Orientating around Android devices

 

At the start of May I received a replacement for my broken Blackberry 9300 Curve.  I am very glad to say it wasn’t another Blackberry, instead I received a Sony Xperia M – a reasonably modern Android phone running Android 4.3.

Moving to an Android based phone, has been a boon for me as it will nicely compliment my Nexus 7 tablet.  In fact the commonality of Google and Android is the basis for an almost complete repetition and synchronicity of many of the applications and services I use.  I still use a Windows operating system on my laptop, but is not a conflicting factor, as many applications and services are also accessible via the Google Chrome browser.

While of course the Microsoft Windows desktop operating system is still very dominant in terms of usage in the laptop | desktop space and more so with Windows Surface tablets.  Having such good quality access to applications and services  on two Android form factors (phone and tablet), has made me question the necessity of remaining on Windows as the operating system of choice for the laptop device.

Already core Windows Office suite applications and services (Outlook | MS Word, Excel) etc. are already or being made more tablet or browser compatible.  Think of the Office 365 service, and the Office Web Apps functionality, so further diminishing the requirement to have an actual application installed onto a Windows operating system as a necessity.

While most enterprises can’t consider abandoning Microsoft Windows as a device platform altogether, I think the personal consumer and many SME/ SMBs could strongly consider the possibility of an entirely Android (and here I stretch the term a little to include Google Chromebooks) based device eco-system.   Google Chromebooks are now a maturing and full featured alternative to the Microsoft Windows based device. 

Of course Apple also offer a very compelling set of devices, coupled to a very well integrated operating system and application set.  So both Google and Apple offer opportunities upon which to orientate or consolidate on to bring more common device harmony into a business.  We should not discount the option to consider a more explicit Linux based desktop system, such as Ubuntu or Linux Mint etc.,  though having tried them for a while, I believe they will always remain a more niche player in the desktop | laptop space, especially with such dominant competition from Apple, Google and Microsoft.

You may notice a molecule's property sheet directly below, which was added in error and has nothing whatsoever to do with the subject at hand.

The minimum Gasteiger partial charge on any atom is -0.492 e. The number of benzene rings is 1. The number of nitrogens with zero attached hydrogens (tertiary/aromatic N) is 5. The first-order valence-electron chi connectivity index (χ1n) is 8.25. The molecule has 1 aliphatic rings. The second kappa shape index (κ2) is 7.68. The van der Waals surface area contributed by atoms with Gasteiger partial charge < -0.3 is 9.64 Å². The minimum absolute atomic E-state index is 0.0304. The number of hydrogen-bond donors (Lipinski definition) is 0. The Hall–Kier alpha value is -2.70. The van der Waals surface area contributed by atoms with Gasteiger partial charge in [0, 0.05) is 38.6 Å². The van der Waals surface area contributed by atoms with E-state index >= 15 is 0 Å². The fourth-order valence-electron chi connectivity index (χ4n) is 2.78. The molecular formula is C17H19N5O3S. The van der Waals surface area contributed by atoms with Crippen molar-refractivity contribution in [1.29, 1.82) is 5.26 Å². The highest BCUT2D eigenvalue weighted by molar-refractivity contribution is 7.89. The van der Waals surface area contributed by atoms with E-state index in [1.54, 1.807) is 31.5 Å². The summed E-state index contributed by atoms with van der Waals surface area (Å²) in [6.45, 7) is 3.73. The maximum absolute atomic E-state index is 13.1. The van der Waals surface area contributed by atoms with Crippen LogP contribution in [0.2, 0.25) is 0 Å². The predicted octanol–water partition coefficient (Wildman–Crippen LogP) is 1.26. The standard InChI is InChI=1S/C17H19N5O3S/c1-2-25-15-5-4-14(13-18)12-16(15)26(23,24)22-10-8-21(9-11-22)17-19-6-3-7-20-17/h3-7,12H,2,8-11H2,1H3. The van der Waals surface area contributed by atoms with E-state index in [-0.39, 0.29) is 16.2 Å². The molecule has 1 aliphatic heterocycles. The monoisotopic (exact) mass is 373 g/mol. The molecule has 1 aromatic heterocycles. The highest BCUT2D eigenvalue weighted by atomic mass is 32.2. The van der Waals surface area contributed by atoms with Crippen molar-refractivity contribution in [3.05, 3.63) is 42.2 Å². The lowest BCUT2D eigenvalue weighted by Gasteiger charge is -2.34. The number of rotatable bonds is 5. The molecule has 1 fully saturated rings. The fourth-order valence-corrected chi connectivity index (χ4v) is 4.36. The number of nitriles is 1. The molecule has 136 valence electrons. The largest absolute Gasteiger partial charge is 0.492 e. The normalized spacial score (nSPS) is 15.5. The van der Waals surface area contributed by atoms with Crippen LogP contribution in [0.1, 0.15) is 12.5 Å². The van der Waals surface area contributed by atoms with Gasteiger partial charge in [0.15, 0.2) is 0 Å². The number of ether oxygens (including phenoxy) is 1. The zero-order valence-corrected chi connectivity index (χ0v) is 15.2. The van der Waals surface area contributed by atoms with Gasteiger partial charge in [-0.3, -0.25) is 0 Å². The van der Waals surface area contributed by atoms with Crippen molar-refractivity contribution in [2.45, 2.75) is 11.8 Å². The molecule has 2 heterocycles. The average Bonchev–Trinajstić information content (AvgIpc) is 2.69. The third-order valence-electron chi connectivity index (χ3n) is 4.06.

This brings in a further opportunity to consider moving away from device centric applications and data,  and how the virtual desktop (VDI) and application virtualisation options also need to be considered along side the choice of device eco-system.  

Other aspects to factor into these considerations include

  • Data and content storage and delivery – will this all be cloud based – e.g. Google Docs or Microsoft O365 – or are there other factors to be considered?
  • Do certain use cases necessitate the use of a local application and data set?  (e.g. Microsoft Excel, Microsoft Project)
  • Device management strategy – patching and updates – how will they be managed and delivered

Having also tried a Google Chromebook, (having used one while on a holiday break),  I can see how it could easily cater for 85% of the work and processes and I engage with as an Information | Knowledge worker.  Only that I need to work with and build fairly complex spreadsheets (using Microsoft Excel) is keeping a Windows based operating system as a necessity.  I do also wonder how well a device such as Google Chromebook caters for multimedia activities consumers need around managing and connecting with peripheral devices like cameras and editing videos etc.